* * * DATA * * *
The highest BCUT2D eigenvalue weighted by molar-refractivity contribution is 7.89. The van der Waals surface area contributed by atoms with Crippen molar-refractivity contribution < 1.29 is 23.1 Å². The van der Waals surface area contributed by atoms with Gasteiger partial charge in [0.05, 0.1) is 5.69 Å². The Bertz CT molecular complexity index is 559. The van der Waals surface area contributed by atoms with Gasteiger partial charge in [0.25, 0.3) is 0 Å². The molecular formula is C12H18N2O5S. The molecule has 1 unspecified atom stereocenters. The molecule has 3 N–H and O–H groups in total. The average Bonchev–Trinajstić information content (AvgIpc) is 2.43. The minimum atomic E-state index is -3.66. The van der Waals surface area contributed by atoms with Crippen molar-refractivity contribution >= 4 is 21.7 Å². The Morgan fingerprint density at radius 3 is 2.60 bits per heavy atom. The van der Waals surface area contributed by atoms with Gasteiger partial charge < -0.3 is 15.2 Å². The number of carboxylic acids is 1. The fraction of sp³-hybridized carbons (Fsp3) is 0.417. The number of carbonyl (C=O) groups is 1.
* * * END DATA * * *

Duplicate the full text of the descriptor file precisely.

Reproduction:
The highest BCUT2D eigenvalue weighted by molar-refractivity contribution is 7.89. The van der Waals surface area contributed by atoms with Crippen molar-refractivity contribution < 1.29 is 23.1 Å². The van der Waals surface area contributed by atoms with Gasteiger partial charge in [0.05, 0.1) is 5.69 Å². The Bertz CT molecular complexity index is 559. The van der Waals surface area contributed by atoms with Gasteiger partial charge in [0.25, 0.3) is 0 Å². The molecular formula is C12H18N2O5S. The molecule has 1 unspecified atom stereocenters. The molecule has 3 N–H and O–H groups in total. The average Bonchev–Trinajstić information content (AvgIpc) is 2.43. The minimum atomic E-state index is -3.66. The van der Waals surface area contributed by atoms with Crippen molar-refractivity contribution >= 4 is 21.7 Å². The Morgan fingerprint density at radius 3 is 2.60 bits per heavy atom. The van der Waals surface area contributed by atoms with Gasteiger partial charge < -0.3 is 15.2 Å². The number of carboxylic acids is 1. The fraction of sp³-hybridized carbons (Fsp3) is 0.417. The number of carbonyl (C=O) groups is 1.